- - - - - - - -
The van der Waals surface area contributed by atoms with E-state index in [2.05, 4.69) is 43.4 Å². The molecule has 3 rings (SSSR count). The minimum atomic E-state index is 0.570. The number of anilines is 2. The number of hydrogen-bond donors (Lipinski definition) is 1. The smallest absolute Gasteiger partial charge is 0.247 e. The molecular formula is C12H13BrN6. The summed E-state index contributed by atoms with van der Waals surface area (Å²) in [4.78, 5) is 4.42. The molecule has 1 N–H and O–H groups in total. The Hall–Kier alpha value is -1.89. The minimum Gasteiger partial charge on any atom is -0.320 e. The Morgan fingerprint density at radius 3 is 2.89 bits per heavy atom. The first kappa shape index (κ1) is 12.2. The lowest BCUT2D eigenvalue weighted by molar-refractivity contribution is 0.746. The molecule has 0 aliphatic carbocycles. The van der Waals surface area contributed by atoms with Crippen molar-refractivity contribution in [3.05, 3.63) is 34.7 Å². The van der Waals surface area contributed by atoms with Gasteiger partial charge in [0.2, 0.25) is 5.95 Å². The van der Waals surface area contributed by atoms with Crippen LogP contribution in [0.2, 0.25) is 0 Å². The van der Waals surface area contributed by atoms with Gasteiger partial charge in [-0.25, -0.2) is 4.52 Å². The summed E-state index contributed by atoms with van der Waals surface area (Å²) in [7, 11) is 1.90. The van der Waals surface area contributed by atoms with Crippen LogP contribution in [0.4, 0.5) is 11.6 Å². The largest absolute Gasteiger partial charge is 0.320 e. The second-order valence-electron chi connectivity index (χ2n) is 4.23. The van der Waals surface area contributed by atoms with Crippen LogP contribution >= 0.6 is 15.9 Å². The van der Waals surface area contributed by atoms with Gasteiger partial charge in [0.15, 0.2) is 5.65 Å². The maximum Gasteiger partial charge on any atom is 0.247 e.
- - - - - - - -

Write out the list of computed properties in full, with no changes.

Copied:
The van der Waals surface area contributed by atoms with E-state index in [2.05, 4.69) is 43.4 Å². The molecule has 3 rings (SSSR count). The minimum atomic E-state index is 0.570. The number of anilines is 2. The number of hydrogen-bond donors (Lipinski definition) is 1. The smallest absolute Gasteiger partial charge is 0.247 e. The molecular formula is C12H13BrN6. The summed E-state index contributed by atoms with van der Waals surface area (Å²) in [4.78, 5) is 4.42. The molecule has 1 N–H and O–H groups in total. The Hall–Kier alpha value is -1.89. The minimum Gasteiger partial charge on any atom is -0.320 e. The Morgan fingerprint density at radius 3 is 2.89 bits per heavy atom. The first kappa shape index (κ1) is 12.2. The lowest BCUT2D eigenvalue weighted by molar-refractivity contribution is 0.746. The molecule has 0 aliphatic carbocycles. The van der Waals surface area contributed by atoms with Crippen molar-refractivity contribution in [3.05, 3.63) is 34.7 Å². The van der Waals surface area contributed by atoms with Gasteiger partial charge in [0.2, 0.25) is 5.95 Å². The van der Waals surface area contributed by atoms with Crippen LogP contribution in [0.2, 0.25) is 0 Å². The van der Waals surface area contributed by atoms with Gasteiger partial charge in [-0.25, -0.2) is 4.52 Å². The summed E-state index contributed by atoms with van der Waals surface area (Å²) in [7, 11) is 1.90. The van der Waals surface area contributed by atoms with Crippen LogP contribution in [0.4, 0.5) is 11.6 Å². The largest absolute Gasteiger partial charge is 0.320 e. The second-order valence-electron chi connectivity index (χ2n) is 4.23. The van der Waals surface area contributed by atoms with Crippen LogP contribution >= 0.6 is 15.9 Å². The van der Waals surface area contributed by atoms with Gasteiger partial charge in [0.15, 0.2) is 5.65 Å². The maximum Gasteiger partial charge on any atom is 0.247 e.